Notes (and Queries) about adopting serials

The other night, Mary was researching the authorship of a memoir of the Battle of Waterloo, originally published under the by-line “An Englishwoman”. After searching online, she found a link to an article published in an 1871 issue of Notes and Queries that looked promising. She clicked the link– and immediately hit a paywall.

Which was frustrating on multiple levels. First, our library has already bought Notes and Queries several times over. We have print copies– for most years, multiple print copies– of all the volumes from the start of the journal in 1849 up to the present. We also buy access to the online edition. But the regular online access only goes back to 1996– before that, it seems you have to buy an extra package or pay per article.

Okay. But, second, we’re dealing with an article from 1871, long since passed into the public domain. Yes, the publisher has spent money to digitize and store these old issues, and would understandably like some return for its investment. But this is the sort of resource that, with all the mass digitization now going on, should really be free online in some form.

In fact, it is, if you can find it. High-profile mass digitization projects are scanning serial volumes along with books. So far, they’re not giving serials particular attention or care, but they’re there. In order to be really useful, these serial volumes need to be consciously adopted. There are a number of ways one can do this:

  • First, one can digitize them. I’ve found at least three projects that have digitized various volumes of N&Q: the Internet Library of Early Journals (ILEJ), the Open Content Alliance (OCA), and Google. The first of these digitized systematically, but only up to 1869. The latter two don’t seem to have been as systematic, but between then they managed to digitize nearly all the later volumes up to 1922.
  • To make particular issues easily findable, though, one needs to organize them. I got worked up enough to do that for N&Q; the results are here. Except for the ILEJ range, I had to do it volume by volume; the OCA and Google collections didn’t neatly arrange them, or make it easy to find a particular volume.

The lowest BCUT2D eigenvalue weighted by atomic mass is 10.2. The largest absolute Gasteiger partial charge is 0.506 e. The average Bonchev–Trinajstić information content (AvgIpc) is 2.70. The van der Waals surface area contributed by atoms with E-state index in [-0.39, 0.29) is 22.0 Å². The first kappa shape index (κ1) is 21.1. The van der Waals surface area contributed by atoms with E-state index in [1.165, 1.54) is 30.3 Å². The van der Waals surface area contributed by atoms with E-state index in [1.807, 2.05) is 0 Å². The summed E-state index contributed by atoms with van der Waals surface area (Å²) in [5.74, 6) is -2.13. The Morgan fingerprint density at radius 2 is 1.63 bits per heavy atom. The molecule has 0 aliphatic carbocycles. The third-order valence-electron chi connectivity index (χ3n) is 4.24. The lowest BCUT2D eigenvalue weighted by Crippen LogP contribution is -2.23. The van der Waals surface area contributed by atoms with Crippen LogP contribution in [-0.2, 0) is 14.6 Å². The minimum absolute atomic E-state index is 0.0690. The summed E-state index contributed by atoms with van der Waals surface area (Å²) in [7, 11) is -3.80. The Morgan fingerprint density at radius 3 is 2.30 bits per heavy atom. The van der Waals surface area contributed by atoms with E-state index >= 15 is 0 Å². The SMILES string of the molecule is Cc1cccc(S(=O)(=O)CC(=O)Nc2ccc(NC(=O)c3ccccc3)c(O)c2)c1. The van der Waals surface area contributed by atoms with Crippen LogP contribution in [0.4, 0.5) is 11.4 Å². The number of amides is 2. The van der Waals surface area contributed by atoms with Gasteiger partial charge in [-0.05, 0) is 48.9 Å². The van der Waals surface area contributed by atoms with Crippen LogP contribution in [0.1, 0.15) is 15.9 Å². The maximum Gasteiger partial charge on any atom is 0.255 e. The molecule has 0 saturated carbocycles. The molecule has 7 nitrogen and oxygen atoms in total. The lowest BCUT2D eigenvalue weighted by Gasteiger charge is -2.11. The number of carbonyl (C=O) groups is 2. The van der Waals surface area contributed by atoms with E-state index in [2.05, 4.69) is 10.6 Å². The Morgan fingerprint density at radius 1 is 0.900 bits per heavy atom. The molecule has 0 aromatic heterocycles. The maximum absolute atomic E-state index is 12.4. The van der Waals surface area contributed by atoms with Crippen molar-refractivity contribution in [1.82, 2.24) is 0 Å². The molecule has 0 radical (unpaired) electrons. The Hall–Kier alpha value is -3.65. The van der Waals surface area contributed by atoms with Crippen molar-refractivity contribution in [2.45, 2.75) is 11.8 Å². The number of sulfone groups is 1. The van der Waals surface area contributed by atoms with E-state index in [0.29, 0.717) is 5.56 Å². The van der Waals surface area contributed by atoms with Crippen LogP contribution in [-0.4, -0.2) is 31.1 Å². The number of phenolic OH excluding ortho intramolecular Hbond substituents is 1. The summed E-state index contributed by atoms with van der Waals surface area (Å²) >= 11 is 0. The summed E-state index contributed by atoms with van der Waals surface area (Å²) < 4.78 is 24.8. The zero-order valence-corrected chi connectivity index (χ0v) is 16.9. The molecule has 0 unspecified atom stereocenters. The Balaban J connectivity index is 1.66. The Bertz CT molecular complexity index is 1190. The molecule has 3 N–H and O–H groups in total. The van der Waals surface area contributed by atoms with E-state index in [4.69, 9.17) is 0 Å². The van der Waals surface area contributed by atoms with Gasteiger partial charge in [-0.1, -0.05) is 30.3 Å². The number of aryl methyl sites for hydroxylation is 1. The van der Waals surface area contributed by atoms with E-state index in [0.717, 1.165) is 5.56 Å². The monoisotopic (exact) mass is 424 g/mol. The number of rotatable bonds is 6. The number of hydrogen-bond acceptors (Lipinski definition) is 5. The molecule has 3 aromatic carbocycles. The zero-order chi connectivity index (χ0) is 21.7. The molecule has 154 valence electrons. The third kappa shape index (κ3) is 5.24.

• To make them easier to use, it also helps to transform them. Project Gutenberg’s Distributed Proofreaders, for instance, has taken the digitized page images of many of the early issues and produced transcriptions that are considerably more compact, easy to search, and textually accurate than their initial scan-and-OCR digitizations.
  • Researching their copyrights may enable more journal issues to be scanned. Google is very conservative about public domain copyright determinations, particularly abroad, sometimes locking up content as far back as 1865 to some users. The OCA scanners were confident enough to go all the way to 1922. It might be possible to go further still: I’ve discovered that Notes and Queries copyright were not renewed in the US. If post-1922 volumes were subject to US renewal requirements (which requires more research, into questions like whether US-based subscriptions counted as publication here) a number of them may now be out of copyright here.
  • But why stop with uncopyrighted material? Working with the authors of articles in the serial could yield still more. Notes and Queries, like many Oxford journals, appears to have a policy allowing author self-archiving of their articles, in this case once an issue’s been out for at least 2 years. So, conceivably, motivated readers could go through the tables of contents from issues for 2005 and before, try to reach authors, and persuade (or help them) to put the articles into their institutional or disciplinary repositories, assuming they have them. (And reader intervention could help; institutional repositories tend not to fill up on their own; and many libraries can’t or won’t commit the resources to fill them themselves.)

So, here are five ways one can adopt a serial: digitizing, organizing, transforming, copyright-clearing, and getting content from authors and rightsholders. There are some interesting examples of many of these adoption strategies: consider, for instance, the Directory of Open Access Journals; and here’s a big Wiki-page organizing online pre-1930 German-language serials.) And more can be done: for instance, if enough readers supporting open access adopt various journals that allow author self-archiving, we could see lots more current research content openly findable online.

Those, then, are my notes. My queries: What further serial adoption efforts should we know about? And what should we work on?

Author: John Mark Ockerbloom

I'm a digital library architect and planner at the University of Pennsylvania.